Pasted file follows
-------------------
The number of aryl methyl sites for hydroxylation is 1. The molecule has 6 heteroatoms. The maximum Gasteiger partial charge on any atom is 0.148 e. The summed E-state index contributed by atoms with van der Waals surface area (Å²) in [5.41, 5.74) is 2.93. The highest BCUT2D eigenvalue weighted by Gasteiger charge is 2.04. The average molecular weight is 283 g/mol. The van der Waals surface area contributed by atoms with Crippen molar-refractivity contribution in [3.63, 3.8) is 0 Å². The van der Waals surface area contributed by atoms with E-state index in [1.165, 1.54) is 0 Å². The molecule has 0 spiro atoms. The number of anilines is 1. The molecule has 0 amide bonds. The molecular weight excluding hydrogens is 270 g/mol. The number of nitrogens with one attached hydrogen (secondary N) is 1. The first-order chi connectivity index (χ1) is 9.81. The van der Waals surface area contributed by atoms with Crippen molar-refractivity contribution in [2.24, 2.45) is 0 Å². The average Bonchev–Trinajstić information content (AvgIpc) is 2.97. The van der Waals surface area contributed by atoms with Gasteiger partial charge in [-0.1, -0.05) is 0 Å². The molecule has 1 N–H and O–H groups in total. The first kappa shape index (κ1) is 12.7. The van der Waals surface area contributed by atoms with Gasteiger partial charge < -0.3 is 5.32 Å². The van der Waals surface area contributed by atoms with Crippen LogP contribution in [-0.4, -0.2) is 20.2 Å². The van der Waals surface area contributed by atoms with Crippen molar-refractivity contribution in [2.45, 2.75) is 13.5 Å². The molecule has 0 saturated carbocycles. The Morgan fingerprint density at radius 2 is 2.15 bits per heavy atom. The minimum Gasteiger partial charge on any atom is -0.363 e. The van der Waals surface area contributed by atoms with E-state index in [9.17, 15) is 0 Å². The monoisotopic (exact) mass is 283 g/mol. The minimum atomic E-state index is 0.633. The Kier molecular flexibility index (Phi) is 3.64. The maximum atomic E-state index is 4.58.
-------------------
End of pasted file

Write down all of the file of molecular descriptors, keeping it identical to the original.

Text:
The number of aryl methyl sites for hydroxylation is 1. The molecule has 6 heteroatoms. The maximum Gasteiger partial charge on any atom is 0.148 e. The summed E-state index contributed by atoms with van der Waals surface area (Å²) in [5.41, 5.74) is 2.93. The highest BCUT2D eigenvalue weighted by Gasteiger charge is 2.04. The average molecular weight is 283 g/mol. The van der Waals surface area contributed by atoms with Crippen molar-refractivity contribution in [3.63, 3.8) is 0 Å². The van der Waals surface area contributed by atoms with E-state index in [1.165, 1.54) is 0 Å². The molecule has 0 spiro atoms. The number of anilines is 1. The molecule has 0 amide bonds. The molecular weight excluding hydrogens is 270 g/mol. The number of nitrogens with one attached hydrogen (secondary N) is 1. The first-order chi connectivity index (χ1) is 9.81. The van der Waals surface area contributed by atoms with Crippen molar-refractivity contribution in [2.24, 2.45) is 0 Å². The average Bonchev–Trinajstić information content (AvgIpc) is 2.97. The van der Waals surface area contributed by atoms with Gasteiger partial charge in [-0.1, -0.05) is 0 Å². The molecule has 1 N–H and O–H groups in total. The first kappa shape index (κ1) is 12.7. The van der Waals surface area contributed by atoms with Gasteiger partial charge < -0.3 is 5.32 Å². The van der Waals surface area contributed by atoms with Crippen LogP contribution in [-0.4, -0.2) is 20.2 Å². The van der Waals surface area contributed by atoms with Crippen molar-refractivity contribution in [2.45, 2.75) is 13.5 Å². The molecule has 0 saturated carbocycles. The Morgan fingerprint density at radius 2 is 2.15 bits per heavy atom. The minimum Gasteiger partial charge on any atom is -0.363 e. The van der Waals surface area contributed by atoms with E-state index in [9.17, 15) is 0 Å². The monoisotopic (exact) mass is 283 g/mol. The minimum atomic E-state index is 0.633. The Kier molecular flexibility index (Phi) is 3.64. The maximum atomic E-state index is 4.58.